- Creativity & Learning: If I want to learn a new statistical software, for example, that goes in this bucket. So would attempting to strengthen my Spanish-speaking skills or (re-)learning how to knit.
- Relationships & Society: These are my personal relationships, my interactions with my local and global community of folks, but also goals like joining a NESI committee might go here.
- Essence & Spirituality: I’m a green physical activity researcher – lots of my time in nature goals go in this bucket. Whatever’s going to make you feel grounded in 2024, put in this bucket.
Edit your plans for 2024. We’re researchers, we’re going to overestimate the number of manuscripts we’ll be able to produce in a given year. You have evidence of what you’ve accomplished in 2023. Is that list way shorter than your goals list for 2024? Be realistic – and don’t get rid of the goals you don’t want to prioritize, just make a B- (or C!) list in case you accomplish all of your A-list goals by May.
This is also where you can add some timelines, objective measurements, or break these goals into more month-size chunks. Once again – I think I can trust this group with goal-setting informed by behavior change research! But since this is a NESI blog post – think about how NESI might be able to help you accomplish your goals. Here are just a few ideas:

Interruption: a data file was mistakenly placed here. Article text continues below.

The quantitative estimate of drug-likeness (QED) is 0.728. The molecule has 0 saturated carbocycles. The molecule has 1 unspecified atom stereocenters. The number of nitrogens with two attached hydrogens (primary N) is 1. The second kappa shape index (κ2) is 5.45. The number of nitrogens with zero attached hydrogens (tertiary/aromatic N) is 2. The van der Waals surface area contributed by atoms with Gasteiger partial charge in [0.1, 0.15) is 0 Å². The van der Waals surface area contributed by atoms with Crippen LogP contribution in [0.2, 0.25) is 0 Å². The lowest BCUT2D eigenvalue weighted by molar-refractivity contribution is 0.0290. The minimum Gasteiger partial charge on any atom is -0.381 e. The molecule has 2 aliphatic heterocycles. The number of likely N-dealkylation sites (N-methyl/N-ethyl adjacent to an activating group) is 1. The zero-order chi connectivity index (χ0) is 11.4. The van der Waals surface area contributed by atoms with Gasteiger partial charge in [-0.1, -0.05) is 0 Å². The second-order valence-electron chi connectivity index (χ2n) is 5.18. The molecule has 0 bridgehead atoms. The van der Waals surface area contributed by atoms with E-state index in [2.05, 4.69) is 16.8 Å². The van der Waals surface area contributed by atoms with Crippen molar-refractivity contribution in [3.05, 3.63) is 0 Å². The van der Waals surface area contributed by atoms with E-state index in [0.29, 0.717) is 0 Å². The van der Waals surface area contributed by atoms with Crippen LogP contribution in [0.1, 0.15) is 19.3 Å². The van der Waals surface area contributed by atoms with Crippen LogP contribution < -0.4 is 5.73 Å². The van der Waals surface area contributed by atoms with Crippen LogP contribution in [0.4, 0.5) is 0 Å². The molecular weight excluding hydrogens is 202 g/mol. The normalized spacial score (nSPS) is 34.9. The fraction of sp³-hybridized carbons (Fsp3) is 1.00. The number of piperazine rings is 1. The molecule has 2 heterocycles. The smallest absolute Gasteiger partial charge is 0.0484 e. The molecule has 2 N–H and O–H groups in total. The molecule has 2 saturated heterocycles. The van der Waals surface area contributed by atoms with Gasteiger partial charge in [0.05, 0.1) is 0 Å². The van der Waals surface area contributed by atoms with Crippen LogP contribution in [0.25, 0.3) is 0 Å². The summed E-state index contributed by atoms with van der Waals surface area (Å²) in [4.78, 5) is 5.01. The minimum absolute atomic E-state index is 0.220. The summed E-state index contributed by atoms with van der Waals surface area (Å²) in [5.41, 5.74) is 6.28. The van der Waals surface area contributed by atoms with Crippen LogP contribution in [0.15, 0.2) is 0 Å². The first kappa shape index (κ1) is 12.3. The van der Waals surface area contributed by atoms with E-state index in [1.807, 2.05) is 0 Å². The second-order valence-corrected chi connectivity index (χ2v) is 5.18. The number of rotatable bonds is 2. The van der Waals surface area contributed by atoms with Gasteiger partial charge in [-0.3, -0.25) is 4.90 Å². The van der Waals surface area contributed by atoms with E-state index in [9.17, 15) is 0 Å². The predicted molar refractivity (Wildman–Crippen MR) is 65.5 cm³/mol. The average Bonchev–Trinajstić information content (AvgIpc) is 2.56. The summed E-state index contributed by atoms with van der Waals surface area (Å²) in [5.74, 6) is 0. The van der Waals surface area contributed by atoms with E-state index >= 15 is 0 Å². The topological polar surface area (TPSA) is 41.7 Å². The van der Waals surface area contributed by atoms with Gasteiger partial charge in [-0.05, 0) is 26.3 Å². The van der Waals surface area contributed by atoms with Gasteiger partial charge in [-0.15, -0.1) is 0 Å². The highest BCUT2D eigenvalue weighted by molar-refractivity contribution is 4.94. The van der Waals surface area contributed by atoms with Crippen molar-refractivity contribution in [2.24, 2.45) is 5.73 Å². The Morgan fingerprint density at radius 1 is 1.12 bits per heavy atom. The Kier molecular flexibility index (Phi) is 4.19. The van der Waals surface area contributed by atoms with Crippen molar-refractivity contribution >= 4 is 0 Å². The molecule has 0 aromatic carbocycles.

- Big writing goals in 2024? Reach out to folks you’ve met through ISBNPA to set up writing sessions and keep up-to-date on NESI activities like Shut Up and Write sessions.
- We have some great tips for creating and maintaining a mentor-mentee relationship across multiple levels.
- Are you trying to get your work out there and want to be one of our featured students or ECRs or write a blog post? Send us an email at [email protected] saying you’re interested!
- International students, we’ve got a new blog post full of tips for creating a professional community that might be of interest!
- Get ready to request that funding for ISBNPA 2024 in Omaha, Nebraska, USA! Keep your eyes peeled for NESI-related activities as the dates approach.
Communicate those plans. This can be a fun list to share with your lab or work group, mentorship group, or friends – even if you want to keep some goals private! In my PhD lab, we made semester plans every few months and this is the process I used to help think of my plans on a smaller bite-size scale. If you’d like, find ISBNPA over on Twitter (X) or LinkedIn and use the hashtag #NESI_ISBNPA to share one of your goals!
I can’t wait to see what 2024 brings all of you. Let me know if you give this a try or your own process for goal setting. Good luck and Happy New Year!
Amanda Folk is a health and behavior change researcher who uses quantitative and qualitative methodologies to answer research questions that bring us closer to health equity and social justice. She’s particularly into outdoor physical activity and the role social media play as health communication tools. You can find her spending too much time on LinkedIn.